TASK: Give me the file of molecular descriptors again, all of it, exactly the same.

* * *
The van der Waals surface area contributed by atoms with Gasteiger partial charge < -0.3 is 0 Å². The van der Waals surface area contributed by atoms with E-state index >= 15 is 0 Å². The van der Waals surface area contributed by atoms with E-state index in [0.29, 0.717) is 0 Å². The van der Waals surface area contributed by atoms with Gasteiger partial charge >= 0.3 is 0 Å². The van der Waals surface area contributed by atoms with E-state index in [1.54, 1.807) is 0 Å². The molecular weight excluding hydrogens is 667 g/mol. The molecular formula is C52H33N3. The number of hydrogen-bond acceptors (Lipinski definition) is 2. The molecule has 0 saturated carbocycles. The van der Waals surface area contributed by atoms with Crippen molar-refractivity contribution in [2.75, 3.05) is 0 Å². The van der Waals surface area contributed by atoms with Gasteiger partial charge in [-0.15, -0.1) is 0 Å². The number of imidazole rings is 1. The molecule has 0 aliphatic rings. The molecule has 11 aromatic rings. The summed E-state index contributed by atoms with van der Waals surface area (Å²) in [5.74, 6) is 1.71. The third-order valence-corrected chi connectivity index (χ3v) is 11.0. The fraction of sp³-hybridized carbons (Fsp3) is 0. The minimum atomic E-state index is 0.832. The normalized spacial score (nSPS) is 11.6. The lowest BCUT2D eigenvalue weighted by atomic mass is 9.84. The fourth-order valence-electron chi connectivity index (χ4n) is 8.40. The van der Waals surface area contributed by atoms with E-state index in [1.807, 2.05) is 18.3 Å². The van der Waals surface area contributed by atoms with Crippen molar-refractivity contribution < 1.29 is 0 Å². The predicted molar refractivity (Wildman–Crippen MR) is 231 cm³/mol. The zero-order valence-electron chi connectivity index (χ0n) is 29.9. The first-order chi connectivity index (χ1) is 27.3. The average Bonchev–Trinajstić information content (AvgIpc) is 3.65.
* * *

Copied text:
The van der Waals surface area contributed by atoms with Gasteiger partial charge < -0.3 is 0 Å². The van der Waals surface area contributed by atoms with E-state index >= 15 is 0 Å². The van der Waals surface area contributed by atoms with E-state index in [0.29, 0.717) is 0 Å². The van der Waals surface area contributed by atoms with Gasteiger partial charge >= 0.3 is 0 Å². The van der Waals surface area contributed by atoms with E-state index in [1.54, 1.807) is 0 Å². The molecular weight excluding hydrogens is 667 g/mol. The molecular formula is C52H33N3. The number of hydrogen-bond acceptors (Lipinski definition) is 2. The molecule has 0 saturated carbocycles. The van der Waals surface area contributed by atoms with Crippen molar-refractivity contribution in [2.75, 3.05) is 0 Å². The van der Waals surface area contributed by atoms with Gasteiger partial charge in [-0.15, -0.1) is 0 Å². The number of imidazole rings is 1. The molecule has 0 aliphatic rings. The molecule has 11 aromatic rings. The summed E-state index contributed by atoms with van der Waals surface area (Å²) in [5.74, 6) is 1.71. The third-order valence-corrected chi connectivity index (χ3v) is 11.0. The fraction of sp³-hybridized carbons (Fsp3) is 0. The minimum atomic E-state index is 0.832. The normalized spacial score (nSPS) is 11.6. The lowest BCUT2D eigenvalue weighted by atomic mass is 9.84. The fourth-order valence-electron chi connectivity index (χ4n) is 8.40. The van der Waals surface area contributed by atoms with E-state index in [1.807, 2.05) is 18.3 Å². The van der Waals surface area contributed by atoms with Crippen molar-refractivity contribution < 1.29 is 0 Å². The predicted molar refractivity (Wildman–Crippen MR) is 231 cm³/mol. The zero-order valence-electron chi connectivity index (χ0n) is 29.9. The first-order chi connectivity index (χ1) is 27.3. The average Bonchev–Trinajstić information content (AvgIpc) is 3.65.